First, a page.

CD Review

Law – “Our Life Through Your Death”

By Ray Van Horn, Jr.

Our Life Through Your DeathA glance at the title alone should conjure up images parallel to Last House on the Left or Make Them Die Slowly, a pair of over-the-top horror movies whose legendary brutality imprinted boundary-pushing nihilism on our once-innocent minds in ways that likely won’t ever leave us. If one has not thought of either of these movies or any type of snuff flick, he or she will have by the time Law’s Our Life Through Your Death has been in the CD player but ten minutes. The inner sleeve of the jacket boldly proclaims “I Was Chosen to Be Your Death.” A disturbing proclamation, if pretentious, this phrase will nonetheless haunt the listener through these nine nightmarish coldwave tracks. As the cover of a menacing Ruger pointed towards the listener implies, Our Life Through Your Death holds one at gunpoint to suffer the tortures project creator Mitchell Altum (with supplemental kudos to Marissa Lafferty) has in store.

Vision Flashes to Red has a spooky, shrill synth amidst a trembling bass vibration and garbled trashiness that would sound perfect for an underground death cult movie. Forged Motion’s knocking tones are floundered with apocalyptic explosions that collectively increase in speed, going so far as to produce a war-like rat-a-tat sensation with the synth strikes. Artistic in one sense, depraved in another. Abrasion is cold, hollow, ethereal, cryptic, take your pick of adjectives. Probably best served in a Resident Evil game, the eerie synth scrapes puncture the ears callously for needless minutes, but that seems to be Altum’s motif. He is in obvious pain and wishes to share it with his audience. As they say, misery loves company.

As the title suggests, Your Body is Immobilized produces a paralyzing sensation with its senses-dulling lead tones that resemble a death march. Unseen Existence is serene at first, cataclysmic as the track progresses. A fake ending around the two minute mark gets ripped by shrill cacophony that wastes the sensibility first established. Unseen Existence becomes an eight-minute terror-ride that is superceded by its successor, Scars of Isolation, a thoroughly satanic track that flogs and flagellates with hateful intensity even with a brief moment of cred from splices of cohesive synths.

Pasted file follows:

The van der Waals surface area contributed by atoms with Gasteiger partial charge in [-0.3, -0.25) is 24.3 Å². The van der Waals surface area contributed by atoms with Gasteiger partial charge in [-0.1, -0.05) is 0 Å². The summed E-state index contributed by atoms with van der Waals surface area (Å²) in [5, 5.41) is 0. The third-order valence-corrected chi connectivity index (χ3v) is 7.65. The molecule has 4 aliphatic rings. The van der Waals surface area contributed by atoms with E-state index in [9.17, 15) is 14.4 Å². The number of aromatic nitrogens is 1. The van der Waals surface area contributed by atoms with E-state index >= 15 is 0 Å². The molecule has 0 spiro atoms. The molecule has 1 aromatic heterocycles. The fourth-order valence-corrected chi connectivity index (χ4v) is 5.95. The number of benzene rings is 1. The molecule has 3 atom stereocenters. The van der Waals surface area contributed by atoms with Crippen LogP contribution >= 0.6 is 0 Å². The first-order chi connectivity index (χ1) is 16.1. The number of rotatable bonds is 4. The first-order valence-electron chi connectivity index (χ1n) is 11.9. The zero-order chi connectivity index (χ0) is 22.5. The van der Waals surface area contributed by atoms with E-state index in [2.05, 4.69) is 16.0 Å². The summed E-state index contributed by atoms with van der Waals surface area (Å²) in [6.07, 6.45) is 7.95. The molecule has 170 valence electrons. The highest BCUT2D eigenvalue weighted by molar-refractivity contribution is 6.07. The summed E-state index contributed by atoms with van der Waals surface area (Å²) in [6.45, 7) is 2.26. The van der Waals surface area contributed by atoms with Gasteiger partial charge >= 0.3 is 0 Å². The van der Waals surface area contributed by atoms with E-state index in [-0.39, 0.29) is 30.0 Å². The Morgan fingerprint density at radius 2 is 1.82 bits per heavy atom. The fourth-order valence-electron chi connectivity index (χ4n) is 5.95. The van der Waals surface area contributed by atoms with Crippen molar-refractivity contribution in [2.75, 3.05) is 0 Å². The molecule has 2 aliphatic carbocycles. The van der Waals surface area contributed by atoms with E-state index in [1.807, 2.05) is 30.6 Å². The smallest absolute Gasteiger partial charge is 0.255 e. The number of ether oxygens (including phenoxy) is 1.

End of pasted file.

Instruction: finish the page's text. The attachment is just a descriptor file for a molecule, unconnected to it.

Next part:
The project’s worthiest moment is Betrayal of the Flesh, which features actual percussion moments and acoustic guitars that briefly sound like a fucking song, shudder to think. Even the electric guitar that shreds the track conveys Altum’s emotions better than the ridiculous, garbled funeral songs preceding it; his obvious anger is more heartfelt because of the instrument’s tangibility, even if he gets far too carried away by punishing the listener with prolonged high notes, concluding with an abysmal tonal destruction.

100 Degrees has a digital beat amplitude and speed experimentalism that is interesting at first but ultimately tedious, particularly with the boring miasmic effects that have likewise become tedious. We get the point, dude. You’re pissed off, we feel your pain. Still, Altum feels the need to drive home his point on the final track, It is Beyond Us Now. The morose emptiness of this track does show appreciative synth tones, yet still conveys gloom with brain-pounding stimuli, further stymied by a nearly indecipherable, tweaked narration which relays a message of madness and despair the listener really doesn’t need. If the message hasn’t been abundantly clear by now, one should seriously consider shock therapy.

With “special thanks and appreciation to – absolutely no one,” it is evident that Mitchell Altum is a lone wolf in a genre cluttered with a multitude of similar wolves expressing their howling frustrations by taking it out on their audiences. As if the title Our Life Through Your Death isn’t disturbing enough, as if the material itself isn’t disturbing enough, perhaps the most disturbing aspect of Law’s project is the fact that Altum cites the Ruger on the cover “is the pistol my younger brother used to commit suicide.” With the manifesto “I Was Chosen to Be Your Death,” there appears a hazy line in Altum’s mindset. What is the anger he is trying to display? Is this project an expression of grief over the loss of a loved one or is there something far deeper to his troubled psyche? In either case, Our Life Through Your Death is vengeful madness. If the advertising for Last House on the Left told viewers to keep telling themselves, “It’s only a movie, it’s only a movie, it’s only a movie,” perhaps that should be kept in mind while listening to Law’s dreadful death dirge. Let’s hope it’s only a CD, it’s only a CD, it’s only a CD…

Contact Information:
Post: P.O. Box 6254, South Bend, IN, 46660, USA